If you were eagerly anticipating the release of "G.I. Joe: Retaliation" -- originally scheduled to hit theaters on June 29 -- you've probably been disappointed to discover that the film has been postponed all the way back to March 29, 2013.

Paramount's official reason for bumping the Dwayne Johnson-starring sequel was to convert the movie to 3D. But many industry insiders have been skeptical, given that nine months is an awfully long time to postpone something that was less than five weeks away from premiering (especially with all the publicity and merchandise having already gone out).

Not surprisingly, there is more to this story than just 3D conversion, and Deadline has the inside scoop (MASSIVE SPOILERS AHEAD):

Apparently, audiences were not happy with the decision to see Channing Tatum -- who plays Duke, the leader of the Joes -- get killed off in the first few minutes of the film. (Then again, this isn't that big of a spoiler if you watched the Superbowl trailer. When Roadblock says "We're all that's left" after a massive gunfight and Duke isn't there, it was safe to assume he got the axe.)

It's not surprising that audiences hoping for a Tatum-Rock buddy movie would be disappointed by the death of Duke. However, what is surprising is Paramount thinking they could kill off Duke without a backlash, especially when this exact same situation happened 25 years ago.

Back in 1987, the animated "G.I. Joe: The Movie" was released. In the film, the Joes fight the secret society of snake-men called Cobra-La (don't ask). One of the movie's pivotal moments is Duke's heated battle with Serpentor, where the Cobra leader takes his weird snake-spear-thing and plunges it into Duke's heart. With all the Joes tearfully gathered around, he imparts his final words to his younger brother Falcon, closes his eyes and... slips into a coma?
Watch Duke's gripping final scene


If Duke's injury looks like it was supposed to be much graver, that's because it was. As series story editor Buzz Dixon explained:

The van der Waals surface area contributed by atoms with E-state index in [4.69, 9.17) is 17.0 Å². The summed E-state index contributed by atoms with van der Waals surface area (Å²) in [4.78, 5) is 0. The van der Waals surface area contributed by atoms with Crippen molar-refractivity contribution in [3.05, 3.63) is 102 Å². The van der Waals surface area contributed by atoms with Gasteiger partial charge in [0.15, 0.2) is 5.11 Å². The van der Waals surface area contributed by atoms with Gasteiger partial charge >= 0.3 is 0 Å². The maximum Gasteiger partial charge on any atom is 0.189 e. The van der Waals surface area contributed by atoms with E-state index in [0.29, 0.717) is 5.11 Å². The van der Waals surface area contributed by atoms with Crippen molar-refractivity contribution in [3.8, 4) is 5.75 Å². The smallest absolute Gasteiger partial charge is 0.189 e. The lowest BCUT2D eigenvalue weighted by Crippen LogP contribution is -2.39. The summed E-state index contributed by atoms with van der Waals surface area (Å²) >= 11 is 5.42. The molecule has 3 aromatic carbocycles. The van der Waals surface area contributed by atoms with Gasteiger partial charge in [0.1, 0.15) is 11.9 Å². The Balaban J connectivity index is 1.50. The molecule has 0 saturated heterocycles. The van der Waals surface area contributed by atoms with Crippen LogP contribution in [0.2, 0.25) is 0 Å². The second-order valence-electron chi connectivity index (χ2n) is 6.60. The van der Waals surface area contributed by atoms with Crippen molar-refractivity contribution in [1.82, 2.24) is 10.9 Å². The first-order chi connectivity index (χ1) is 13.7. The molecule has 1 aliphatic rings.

We were aiming for a PG rating, and I finally got permission from Hasbro to do something we had never done in the series: Kill off a character. Since Duke and Lt. Falcon were going to be revealed as half-brothers, and since Duke was being phased out of the toy line, I decided to kill Duke off as the final impetus that turns Lt. Falcon into a real Joe. The scene was animated and, if you watch the visuals and don't listen to the soundtrack, it's obvious Duke dies.

However, Hasbro decided if killing off a major character was good for "G.I. Joe," it would be even better for "Transformers," so they ordered Optimus Prime to be bumped off in "Transformers: The Movie" even though that had never been the intent in the original script.


In 1986, a year before "Joe" was released, "Transformers: The Movie" came out, complete with Optimus Prime's death. Unfortunately, this did not go over too well.

The younger Transformer fans freaked when Optimus Prime went to that big junkyard in the sky... Parents howled in protest to Hasbro, and Hasbro decreed "G.I. Joe: The Movie" be slightly re-edited and re-dubbed to indicate Duke survived (that clunky "We just heard Duke's going to be all right -- yea!" ending).


So there you have it: This is the second time that producers have tried to kill off Duke, only to discover that his fanbase won't let them. The first time, correcting the mistake only required a simple re-dubbing with a voice actor. This time around, it could cost Paramount Pictures hundreds of millions of dollars. Maybe Hollywood will now know that they can't drastically mess with a beloved fan franchise -- and knowing is half the battle.



CATEGORIES Movies